Another opening for us was the choice of a specific niche of clients to target. In addition tom y web studies, I have a Biology Ph.D. (was preparing it at the time I started the company) and this helped me a lot. When we contacted (or were contacted by) Biotechnology firms, food industries, research laboratories, pharmacology industries to have a proposal about the development (or re-development) of a web site or a web application I was able to discuss their needs and propose a solution that was by far superior to our competitors as I was able to understand the slightest details about what they were doing and what kind of solution they actually needed! And that was a huge advantage! Rapidly we were recognized as specialists of the Biology/Biotechnology/pharmacology field and we were even contacted by clients from outside France and Europe. I, then, dedicated all my efforts to pitch and make presentation for companies involved with this sector. I hired another person to do the same for the other types of companies and clients. Do the same pick up a fairly big niche about something you quite know! Are a sports fan? Target clubs and teams web sites! Are you into Music? You know what you should target and so on!
If you are specializing in solving some unique issues you will have less competition, you will provide better quality of services and you will be able to charge higher rates. A good example of a unique service is Webnotes.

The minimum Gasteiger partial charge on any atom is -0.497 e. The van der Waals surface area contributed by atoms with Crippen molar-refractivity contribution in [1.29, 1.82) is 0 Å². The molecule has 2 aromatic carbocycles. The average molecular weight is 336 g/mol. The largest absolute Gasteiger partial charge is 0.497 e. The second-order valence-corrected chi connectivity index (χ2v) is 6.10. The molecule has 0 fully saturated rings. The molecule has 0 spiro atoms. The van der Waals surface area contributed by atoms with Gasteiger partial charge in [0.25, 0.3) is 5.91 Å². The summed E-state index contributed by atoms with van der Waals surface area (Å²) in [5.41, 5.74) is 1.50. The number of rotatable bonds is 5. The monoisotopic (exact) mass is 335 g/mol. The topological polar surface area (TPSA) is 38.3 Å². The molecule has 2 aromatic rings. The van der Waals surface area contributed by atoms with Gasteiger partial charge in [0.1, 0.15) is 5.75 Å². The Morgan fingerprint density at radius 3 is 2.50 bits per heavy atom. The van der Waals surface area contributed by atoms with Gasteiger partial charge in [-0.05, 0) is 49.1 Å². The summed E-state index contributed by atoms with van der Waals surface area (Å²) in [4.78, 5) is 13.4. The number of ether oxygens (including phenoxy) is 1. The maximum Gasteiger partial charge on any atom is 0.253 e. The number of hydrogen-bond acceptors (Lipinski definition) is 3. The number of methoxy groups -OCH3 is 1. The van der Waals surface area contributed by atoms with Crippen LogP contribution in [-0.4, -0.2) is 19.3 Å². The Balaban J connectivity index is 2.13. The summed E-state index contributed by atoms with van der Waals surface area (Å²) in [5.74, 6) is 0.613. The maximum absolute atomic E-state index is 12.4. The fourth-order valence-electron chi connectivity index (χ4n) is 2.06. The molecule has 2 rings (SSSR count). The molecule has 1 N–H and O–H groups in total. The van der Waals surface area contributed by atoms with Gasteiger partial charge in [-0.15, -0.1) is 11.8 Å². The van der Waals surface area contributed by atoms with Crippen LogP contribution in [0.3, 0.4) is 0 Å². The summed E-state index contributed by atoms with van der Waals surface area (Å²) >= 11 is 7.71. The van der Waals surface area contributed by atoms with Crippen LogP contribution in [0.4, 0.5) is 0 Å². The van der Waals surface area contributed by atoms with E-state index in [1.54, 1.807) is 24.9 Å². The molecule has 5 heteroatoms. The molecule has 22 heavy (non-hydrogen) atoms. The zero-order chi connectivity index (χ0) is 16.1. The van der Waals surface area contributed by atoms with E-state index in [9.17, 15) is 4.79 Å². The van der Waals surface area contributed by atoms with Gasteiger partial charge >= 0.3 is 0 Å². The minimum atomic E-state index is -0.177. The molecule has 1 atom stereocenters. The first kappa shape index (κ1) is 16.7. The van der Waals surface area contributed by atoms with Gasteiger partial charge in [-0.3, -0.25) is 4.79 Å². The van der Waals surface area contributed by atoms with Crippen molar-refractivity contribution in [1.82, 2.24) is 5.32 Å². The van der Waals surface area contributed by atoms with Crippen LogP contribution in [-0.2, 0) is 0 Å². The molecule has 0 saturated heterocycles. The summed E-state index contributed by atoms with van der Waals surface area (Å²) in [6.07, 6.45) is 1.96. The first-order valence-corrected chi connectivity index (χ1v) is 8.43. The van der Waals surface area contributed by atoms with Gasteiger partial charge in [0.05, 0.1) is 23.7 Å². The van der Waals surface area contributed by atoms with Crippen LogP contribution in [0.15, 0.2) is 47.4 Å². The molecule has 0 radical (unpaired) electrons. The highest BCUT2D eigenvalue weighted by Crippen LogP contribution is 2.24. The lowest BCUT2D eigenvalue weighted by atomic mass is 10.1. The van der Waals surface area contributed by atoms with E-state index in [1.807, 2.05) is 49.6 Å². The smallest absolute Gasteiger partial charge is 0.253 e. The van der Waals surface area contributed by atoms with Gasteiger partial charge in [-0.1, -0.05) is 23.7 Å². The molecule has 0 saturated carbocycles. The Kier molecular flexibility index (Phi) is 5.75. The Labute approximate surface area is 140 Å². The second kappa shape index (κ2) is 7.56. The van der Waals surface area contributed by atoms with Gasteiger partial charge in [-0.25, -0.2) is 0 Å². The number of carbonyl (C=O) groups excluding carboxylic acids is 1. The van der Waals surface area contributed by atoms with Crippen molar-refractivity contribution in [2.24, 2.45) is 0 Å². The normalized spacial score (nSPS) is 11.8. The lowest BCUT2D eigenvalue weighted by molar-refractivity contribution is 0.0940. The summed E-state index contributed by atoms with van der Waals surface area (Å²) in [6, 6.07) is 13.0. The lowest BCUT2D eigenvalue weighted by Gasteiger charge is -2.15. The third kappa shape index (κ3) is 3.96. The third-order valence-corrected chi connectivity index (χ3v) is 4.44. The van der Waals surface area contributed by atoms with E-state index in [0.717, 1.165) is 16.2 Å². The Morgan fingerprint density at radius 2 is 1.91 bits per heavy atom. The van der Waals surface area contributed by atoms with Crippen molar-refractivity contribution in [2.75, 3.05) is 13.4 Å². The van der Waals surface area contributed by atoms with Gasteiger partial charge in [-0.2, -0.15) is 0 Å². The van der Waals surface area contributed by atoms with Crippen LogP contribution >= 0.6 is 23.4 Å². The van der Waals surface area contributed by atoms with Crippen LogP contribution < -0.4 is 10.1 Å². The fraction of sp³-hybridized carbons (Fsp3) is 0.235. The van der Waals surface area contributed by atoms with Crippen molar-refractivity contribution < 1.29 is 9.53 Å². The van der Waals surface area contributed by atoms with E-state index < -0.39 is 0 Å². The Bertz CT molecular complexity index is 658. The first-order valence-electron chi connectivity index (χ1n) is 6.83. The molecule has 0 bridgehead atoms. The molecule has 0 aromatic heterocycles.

4. Build sustainable relationships with clients
The first contact with a client is crucial! First impressions are a harsh truth you will need to cope with. So you will need to look like a professional so that the client considers you so. Being good looking, well dressed and well groomed is a must. Always try to have a good firm handshake, to keep eye contact with your client while speaking, to avoid making gestures that will induce the client to think you are embarrassed, or that you don’t have a clue about what you’re saying. Be confident and show it, some small talk at the beginning and at the end is helpful, smiling is advised too. In all circumstances be polite. Having professional looking accessories is very important! A nice ink pen, professional well designed logo, business cards and stationery, a leather briefcase, a cool trendy watch are all small details that build up to create the whole image about you. An image of a successful and professional “businessman” (or woman). Because that how most of your clients will perceive you. A nice Website and a good quality portfolio are also a must! So, don’t start prospecting “big clients” until you have some good achieved projects under your belt.